Northwest sees morel shroom boom
By Linda Weiford, WSU News
PULLMAN, WASH. – Morels, wild mushrooms prized for their depth of flavor, are enjoying a banner year in much of the Pacific Northwest. Not only did they appear early, but there are lots of them and they are good quality, according to a mushroom expert at Washington State University.
“I’d say it has been a first-rate morel season,” said plant pathologist Lori Carris, a fungus researcher who is well into her 25th spring of roaming forest floors for morels. “They emerged two to three weeks earlier than any time I can remember. And for the most part, they are looking good, very good.”
In addition to woodlands and burn areas from last year’s forest fires, morels have been spotted protruding from dead leaves and woodchip mulch in urban areas. Cemeteries, back yards, flower beds – “we’ve even discovered them here on campus,” said Carris, adding that her interest is as much gastronomic as scientific.
Morels, with their wrinkly pinecone shape atop a stem, are a highly sought mushroom that fetches $30-$40 pound at food stores and farm stands. And though the Northwest’s conifer forests and seasonal rains typically provide fertile habitat for them to grow, this year’s crop is “exceptional,” said Carris.
“I agree,” said Tim Gerlitz, president of the North Idaho Mycological Association. “In fact, I was notified this morning that one amateur mycologist here in northern Idaho had picked several hundred pounds over the weekend.”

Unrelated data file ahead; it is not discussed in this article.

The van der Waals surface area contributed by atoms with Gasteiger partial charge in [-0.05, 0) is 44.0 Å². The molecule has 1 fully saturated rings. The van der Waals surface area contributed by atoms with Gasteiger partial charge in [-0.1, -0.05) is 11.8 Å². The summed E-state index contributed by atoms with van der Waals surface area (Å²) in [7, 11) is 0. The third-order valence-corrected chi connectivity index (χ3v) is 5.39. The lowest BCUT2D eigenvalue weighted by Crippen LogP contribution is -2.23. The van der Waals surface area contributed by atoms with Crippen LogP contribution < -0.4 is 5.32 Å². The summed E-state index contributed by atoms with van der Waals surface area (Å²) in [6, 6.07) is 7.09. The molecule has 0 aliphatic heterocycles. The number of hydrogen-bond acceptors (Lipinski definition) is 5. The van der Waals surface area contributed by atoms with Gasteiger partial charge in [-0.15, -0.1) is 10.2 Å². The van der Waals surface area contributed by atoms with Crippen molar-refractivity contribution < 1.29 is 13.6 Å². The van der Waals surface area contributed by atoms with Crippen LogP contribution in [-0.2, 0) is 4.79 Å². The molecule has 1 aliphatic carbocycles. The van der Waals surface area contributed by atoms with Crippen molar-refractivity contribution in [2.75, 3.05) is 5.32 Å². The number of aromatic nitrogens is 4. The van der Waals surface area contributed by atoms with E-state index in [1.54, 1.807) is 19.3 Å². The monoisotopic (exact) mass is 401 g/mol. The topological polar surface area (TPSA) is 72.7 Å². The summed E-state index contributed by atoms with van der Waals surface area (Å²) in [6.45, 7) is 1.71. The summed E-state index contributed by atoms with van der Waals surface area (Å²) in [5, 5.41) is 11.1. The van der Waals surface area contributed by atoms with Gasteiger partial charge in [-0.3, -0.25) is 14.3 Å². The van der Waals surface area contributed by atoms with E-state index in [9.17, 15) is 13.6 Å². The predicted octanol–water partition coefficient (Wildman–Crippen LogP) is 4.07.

Raving messages posted on mushroom blogs and websites echo the same thing: There’s a bumper crop of morels this year.
First, we had a mild winter followed by early-season sunshine. That combined with moderate spring temperatures and just the right amount of rain percolating through the soil likely played a big role, said Carris.
In Washington, February and March were among the warmest on record but still had normal rainfall, said meteorologist Nic Loyd of WSU’s AgWeatherNet. According to farmers, major crops such as apples and cherries bloomed early as well, he said.
Web-based, publicly available AgWeatherNet (http://weather.wsu.edu/awn.php) provides near real-time weather data statewide, along with decision aids for agricultural producers and other users.
As for the morels, they’ll probably last another one to two weeks, said Carris. Her concern that their early emergence would mean an early-ending season did not pan out: “They’re still going strong.”
But novices take note. For each safe, edible mushroom that sprouts from the ground, there can be look-alikes that are poisonous, she cautioned. Last week, three family members near Bend, Ore., required emergency treatment after ingesting poisonous mushrooms that they misidentified by using a picture displayed on a phone app.
False morels, which superficially resemble the coveted true morel to the untrained eye, can cause nausea, vomiting, stomach pain and may be carcinogenic with repeated exposure, said Carris.
“The best way to learn which mushrooms to eat is to take a mushroom identification class or go foraging with an expert,” she said. When it comes to making an ID, “when it doubt, throw it out.”
Lori Carris, WSU fungus expert, 509-335-3733, firstname.lastname@example.org
Linda Weiford, WSU News, 509-335-7209, email@example.com